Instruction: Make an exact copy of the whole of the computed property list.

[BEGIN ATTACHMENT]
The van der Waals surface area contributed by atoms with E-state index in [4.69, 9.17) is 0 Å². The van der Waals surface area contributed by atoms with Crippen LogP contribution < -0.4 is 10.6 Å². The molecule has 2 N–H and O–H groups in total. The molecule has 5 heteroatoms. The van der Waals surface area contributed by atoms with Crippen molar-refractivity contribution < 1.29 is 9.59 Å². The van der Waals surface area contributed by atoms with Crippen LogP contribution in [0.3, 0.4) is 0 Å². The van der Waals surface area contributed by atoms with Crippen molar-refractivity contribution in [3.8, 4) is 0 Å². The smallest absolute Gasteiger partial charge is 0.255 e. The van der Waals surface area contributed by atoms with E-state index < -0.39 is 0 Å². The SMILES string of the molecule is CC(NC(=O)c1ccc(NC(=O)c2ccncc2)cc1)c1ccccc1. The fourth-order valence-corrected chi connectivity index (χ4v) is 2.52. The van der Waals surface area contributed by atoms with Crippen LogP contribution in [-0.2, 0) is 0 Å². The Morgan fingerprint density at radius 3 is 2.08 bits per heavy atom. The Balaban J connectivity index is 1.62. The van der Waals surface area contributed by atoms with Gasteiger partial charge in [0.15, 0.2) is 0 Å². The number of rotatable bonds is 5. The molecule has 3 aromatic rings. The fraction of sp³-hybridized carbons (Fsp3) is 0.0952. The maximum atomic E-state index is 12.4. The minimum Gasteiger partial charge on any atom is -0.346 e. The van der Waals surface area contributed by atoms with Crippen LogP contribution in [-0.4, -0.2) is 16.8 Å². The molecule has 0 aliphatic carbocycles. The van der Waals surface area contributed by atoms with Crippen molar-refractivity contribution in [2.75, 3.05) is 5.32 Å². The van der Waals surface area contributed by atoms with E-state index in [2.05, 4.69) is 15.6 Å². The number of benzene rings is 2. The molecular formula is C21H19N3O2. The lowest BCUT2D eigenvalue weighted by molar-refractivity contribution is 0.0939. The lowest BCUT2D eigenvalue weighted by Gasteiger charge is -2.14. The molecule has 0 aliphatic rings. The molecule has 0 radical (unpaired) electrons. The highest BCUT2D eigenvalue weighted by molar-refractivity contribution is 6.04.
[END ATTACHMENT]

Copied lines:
The van der Waals surface area contributed by atoms with E-state index in [4.69, 9.17) is 0 Å². The van der Waals surface area contributed by atoms with Crippen LogP contribution < -0.4 is 10.6 Å². The molecule has 2 N–H and O–H groups in total. The molecule has 5 heteroatoms. The van der Waals surface area contributed by atoms with Crippen molar-refractivity contribution < 1.29 is 9.59 Å². The van der Waals surface area contributed by atoms with Crippen LogP contribution in [0.3, 0.4) is 0 Å². The van der Waals surface area contributed by atoms with Crippen molar-refractivity contribution in [3.8, 4) is 0 Å². The smallest absolute Gasteiger partial charge is 0.255 e. The van der Waals surface area contributed by atoms with E-state index < -0.39 is 0 Å². The SMILES string of the molecule is CC(NC(=O)c1ccc(NC(=O)c2ccncc2)cc1)c1ccccc1. The fourth-order valence-corrected chi connectivity index (χ4v) is 2.52. The van der Waals surface area contributed by atoms with Crippen LogP contribution in [-0.2, 0) is 0 Å². The Morgan fingerprint density at radius 3 is 2.08 bits per heavy atom. The Balaban J connectivity index is 1.62. The van der Waals surface area contributed by atoms with Gasteiger partial charge in [0.15, 0.2) is 0 Å². The number of rotatable bonds is 5. The molecule has 3 aromatic rings. The fraction of sp³-hybridized carbons (Fsp3) is 0.0952. The maximum atomic E-state index is 12.4. The minimum Gasteiger partial charge on any atom is -0.346 e. The van der Waals surface area contributed by atoms with Crippen LogP contribution in [-0.4, -0.2) is 16.8 Å². The molecule has 0 aliphatic carbocycles. The van der Waals surface area contributed by atoms with Crippen molar-refractivity contribution in [2.75, 3.05) is 5.32 Å². The van der Waals surface area contributed by atoms with E-state index in [2.05, 4.69) is 15.6 Å². The number of benzene rings is 2. The molecular formula is C21H19N3O2. The lowest BCUT2D eigenvalue weighted by molar-refractivity contribution is 0.0939. The lowest BCUT2D eigenvalue weighted by Gasteiger charge is -2.14. The molecule has 0 aliphatic rings. The molecule has 0 radical (unpaired) electrons. The highest BCUT2D eigenvalue weighted by molar-refractivity contribution is 6.04.